PUV modernization: Trust-building failure | Inquirer Opinion
On The Move

PUV modernization: Trust-building failure

This extended jeepney strike is the third this year. It is almost painful to see the Land Transportation Franchising and Regulatory Board (LTFRB) muddle through the Public Utility Vehicle Modernization Program (PUVMP).

I cringed when I listened to LTFRB spokesperson Celine Pialago glowingly explain on a television talk show all the benefits of consolidation, from the subsidies, the regular salaries, the five-year franchise periods, etc. She ended with the offer of LTFRB that the jeepney drivers and operators, if only they sign a petition to consolidate, will be allowed to operate beyond the deadline of Dec. 31, 2024. This is like asking a woman who has not decided to marry you, to meantime wear your engagement ring. Asked how the LTFRB will proceed in light of the strike, she said that the agency will simply have to “educate” the drivers and operators a bit more.

The LTFRB declares on its website: “The PUVMP is not merely a vehicle modernization program. It is a comprehensive system reform that will entirely change the public land transportation industry.” Why then is LTFRB frontloading and focusing on the displacement of the traditional jeepneys by modern jeepneys ahead of other components?

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A policy study by the CPBRD in 2020 has suggested that “the right sequencing of activities and programs in the implementation of the PUVMP is very critical. For instance, the program could have started with regulatory reform, local public transport route plan (LPTRP) formulation and submission, and route rationalization first before embarking on fleet modernization. This would give stakeholders a better appreciation of the program and an additional grace period for the operators and drivers to prepare.”

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Indeed, there are 10 components to the PUVMP: (1) regulatory reform to produce the franchising guidelines; (2) the LGU LPTRP that defines the local routes; (3) route rationalization that matches routes to passenger demands; (4) fleet modernization to promote modern policies systemwide; (5) industry consolidation through transport cooperatives or corporations to systematize access to government credit facilities and subsidies; (6) financing PUV modernization by providing operators financial aid via government banks; (7) vehicle useful life program where old units are sold or scrapped at an appraised cost; (8) stakeholders support mechanism where training and livelihood support is provided by, e.g., Tesda and Department of Labor and Employment; (9) initial implementation where initial routes are approved while the LPTRPs and route studies are pending; (10) communications where true and correct information is disseminated to educate stakeholders on the program.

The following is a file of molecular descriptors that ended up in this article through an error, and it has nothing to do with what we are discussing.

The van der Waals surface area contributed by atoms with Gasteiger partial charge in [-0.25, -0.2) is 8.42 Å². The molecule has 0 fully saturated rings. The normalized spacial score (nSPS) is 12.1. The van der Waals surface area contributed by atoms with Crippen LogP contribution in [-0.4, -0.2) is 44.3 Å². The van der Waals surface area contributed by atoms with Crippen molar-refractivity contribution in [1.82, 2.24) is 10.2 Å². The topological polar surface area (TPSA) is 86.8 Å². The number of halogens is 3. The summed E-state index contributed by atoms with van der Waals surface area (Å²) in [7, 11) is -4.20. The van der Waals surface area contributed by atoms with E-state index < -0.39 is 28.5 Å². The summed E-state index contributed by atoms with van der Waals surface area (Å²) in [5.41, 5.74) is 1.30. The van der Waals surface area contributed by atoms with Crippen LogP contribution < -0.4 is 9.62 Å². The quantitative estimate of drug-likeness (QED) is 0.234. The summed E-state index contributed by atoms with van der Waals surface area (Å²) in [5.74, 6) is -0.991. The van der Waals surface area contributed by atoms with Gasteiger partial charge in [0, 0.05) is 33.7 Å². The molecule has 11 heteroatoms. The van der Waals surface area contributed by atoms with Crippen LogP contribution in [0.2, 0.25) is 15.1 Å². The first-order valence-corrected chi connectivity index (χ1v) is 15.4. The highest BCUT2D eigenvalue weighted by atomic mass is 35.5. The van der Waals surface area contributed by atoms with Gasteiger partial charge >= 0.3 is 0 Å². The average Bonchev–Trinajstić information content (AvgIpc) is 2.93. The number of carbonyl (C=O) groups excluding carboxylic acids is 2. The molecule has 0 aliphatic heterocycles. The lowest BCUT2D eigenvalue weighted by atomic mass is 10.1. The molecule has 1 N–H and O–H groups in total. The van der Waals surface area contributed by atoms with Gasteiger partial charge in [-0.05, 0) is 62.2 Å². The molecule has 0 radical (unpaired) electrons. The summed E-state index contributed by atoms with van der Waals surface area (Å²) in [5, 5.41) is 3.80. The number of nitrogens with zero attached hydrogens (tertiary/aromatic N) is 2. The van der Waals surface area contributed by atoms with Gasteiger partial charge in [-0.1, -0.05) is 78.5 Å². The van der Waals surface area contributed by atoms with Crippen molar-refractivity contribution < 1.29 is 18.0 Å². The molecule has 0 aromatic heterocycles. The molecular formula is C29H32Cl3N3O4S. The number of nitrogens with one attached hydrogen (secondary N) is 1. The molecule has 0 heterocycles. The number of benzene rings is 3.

The Cooperative Development Authority has noted that jeepney driver-operator groups have not been included in technical working groups for the jeepney modernization program. Also, there is a huge backlog in the submission and approval of LPTRPs. As of Nov. 12, 2021, only 749 LGUs have submitted their plans. Of these, only 65 have been approved and given notices of compliance. So why pick on the jeepneys?

LTFRB is ill-equipped to successfully implement the program because it does not fully appreciate the situation of jeepney drivers and operators and the cultural significance of jeepneys in the Philippines. Thus, in February, the Senate adopted a resolution calling on the LTFRB to postpone the planned phase-out of the traditional jeepneys in order to resolve the valid and urgent concerns raised by affected operators and drivers regarding the program.

As the Dec. 31 deadline for the phase-out looms, the LTFRB still has to resolve the following concerns: (1) lack of meaningful consultation and participation that stokes feelings of disenfranchisement and frustration; (2) destabilizing impact on livelihood of jeepney drivers and operators; (3) financial burden of upgrading to modern standards; (4) financial models and loan programs not keyed to realities of the user experiences of drivers and operators; (5) inconsistent, unclear, regulatory framework and enforcement mechanisms; (6) potential long-term exclusion of marginalized drivers and operators in favor of larger, richer operators; (7) the lack of creativeness in achieving the modernization goals while preserving the historical and cultural presence of the jeepney in society; (8) the poorly sequenced, unsystematic, precipitate, and coercive implementation of the PUVMP; (9) the lingering lack of public buy-in into the larger PUVMP of which the jeepney is only a part; and (10) LTFRB strategy, systems, and structure that do not engender confidence it is commensurate to the task.

The LTFRB has yet to successfully resolve these concerns so it is premature to say the PUVMP is “nonnegotiable.” LTFRB has no time to do it right but will find time to do it over.

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TAGS: On The Move, public utility vehicles, PUV modernization

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